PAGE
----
This song reaffirms who God is, a God we can trust as he calls us into relationship with him. I have included this one because I’ve enjoyed it personally for about a decade – also because the lyrics are so close to the original Psalm 27 (and as you know I’ve been searching for singable Psalms).  Verse 1:
You are my Anchor, My Light and my Salvation
You are my Refuge, My heart will not fear
Though my foes surround me on every hand
They will stumble and fall while in grace I stand
In my day of trouble You hide me and set me above

Christ is risen Indeed (Keith and Kirstyn Getty – key A)
This song is about the disciples, and we are now his disciples. I especially like verse 3:
Once bound by fear now bold in faith,
They preached the truth and power of grace.
And pouring out their lives they gained
Life, life everlasting.

Read more at http://www.songlyrics.com/keith-and-kristyn-getty/christ-is-risen-he-is-risen-indeed-lyrics/#ClvIvl347Eg4xdvw.99

You can see last year’s list here:
https://sevennotesofgrace.com/2013/02/06/praise-the-lord-new-song-list-ready-for-2013/

Blessings, Ros

The lost music of the Psalms

As you may know I’ve been thinking about the Psalms lately and wondering if I can track down some singable and contemporary arrangements. It is proving to be a slightly frustrating quest. As this post from In Touch ministries explains, much has been lost in the translation of the Psalms – our English versions simply cannot convey the original lyrical structures, making them difficult to craft into song. But while we must enjoy them more as poetry, the Psalms still provide encouragement for us today. God’s voice still speaks through them, and in them His Spirit works.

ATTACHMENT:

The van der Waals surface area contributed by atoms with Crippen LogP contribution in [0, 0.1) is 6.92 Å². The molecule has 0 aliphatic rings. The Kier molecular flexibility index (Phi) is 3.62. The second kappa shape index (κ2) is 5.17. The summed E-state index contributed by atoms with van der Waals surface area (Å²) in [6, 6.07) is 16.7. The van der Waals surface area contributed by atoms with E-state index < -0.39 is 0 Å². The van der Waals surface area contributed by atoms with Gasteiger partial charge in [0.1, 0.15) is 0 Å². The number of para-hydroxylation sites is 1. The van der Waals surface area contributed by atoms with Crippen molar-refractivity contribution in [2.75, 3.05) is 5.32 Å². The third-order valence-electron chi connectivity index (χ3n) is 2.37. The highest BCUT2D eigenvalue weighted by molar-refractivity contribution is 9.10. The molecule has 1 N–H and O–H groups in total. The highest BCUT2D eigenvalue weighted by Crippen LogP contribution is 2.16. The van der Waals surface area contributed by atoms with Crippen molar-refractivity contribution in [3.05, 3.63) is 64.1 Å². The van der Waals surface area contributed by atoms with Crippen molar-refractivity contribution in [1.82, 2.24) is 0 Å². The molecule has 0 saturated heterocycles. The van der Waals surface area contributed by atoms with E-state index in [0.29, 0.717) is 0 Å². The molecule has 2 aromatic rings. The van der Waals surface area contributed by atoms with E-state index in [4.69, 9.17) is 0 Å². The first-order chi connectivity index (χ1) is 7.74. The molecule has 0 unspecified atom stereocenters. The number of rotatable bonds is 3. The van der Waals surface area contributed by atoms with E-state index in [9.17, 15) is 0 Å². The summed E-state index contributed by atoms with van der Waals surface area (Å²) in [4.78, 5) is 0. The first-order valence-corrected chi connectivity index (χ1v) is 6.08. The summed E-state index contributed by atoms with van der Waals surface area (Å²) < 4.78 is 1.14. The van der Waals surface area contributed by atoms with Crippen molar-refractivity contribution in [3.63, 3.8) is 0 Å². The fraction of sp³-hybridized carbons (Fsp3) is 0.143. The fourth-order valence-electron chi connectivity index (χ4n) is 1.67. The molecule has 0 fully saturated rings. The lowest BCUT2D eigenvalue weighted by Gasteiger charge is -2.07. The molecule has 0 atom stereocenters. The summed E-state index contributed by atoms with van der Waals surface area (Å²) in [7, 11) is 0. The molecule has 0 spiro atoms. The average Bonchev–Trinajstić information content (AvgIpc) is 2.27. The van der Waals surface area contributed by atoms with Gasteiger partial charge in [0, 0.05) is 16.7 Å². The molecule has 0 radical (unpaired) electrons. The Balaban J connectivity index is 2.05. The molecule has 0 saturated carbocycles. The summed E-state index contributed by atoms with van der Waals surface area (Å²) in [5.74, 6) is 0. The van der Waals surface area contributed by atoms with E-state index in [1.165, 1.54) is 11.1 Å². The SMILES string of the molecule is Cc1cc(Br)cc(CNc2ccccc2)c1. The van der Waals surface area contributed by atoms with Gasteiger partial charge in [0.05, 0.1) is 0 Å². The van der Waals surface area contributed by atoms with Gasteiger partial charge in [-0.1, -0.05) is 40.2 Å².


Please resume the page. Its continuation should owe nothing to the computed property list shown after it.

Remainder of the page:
Lost in Translation -Though silent, the book of Psalms still resonates.

by Jamie A. Hughes

There are few things worse than sitting in a crowd of laughing people when you don’t get the joke, but that’s exactly what happened to me when I saw the play Cyrano de Bergerac performed in French. The title character is a force of nature, a brash swordsman as well as a gifted musician and poet. However, there’s something else that sets him apart—an enormous nose he describes as “a monument open to the public.” Cyrano feels no one could love him because of his appearance, so he uses his words to win friends and wound enemies. That’s why it’s important to understand exactly what he’s saying if you want to keep up. I had seen the play performed in English several times, but when I heard the rhyming dialogue flowing from the actor’s mouth like a melodic river, I realized I’d never experienced the play the way it was meant to be enjoyed. Then as now, I understand just enough French to follow a basic conversation, but the finer points of the language are lost on me.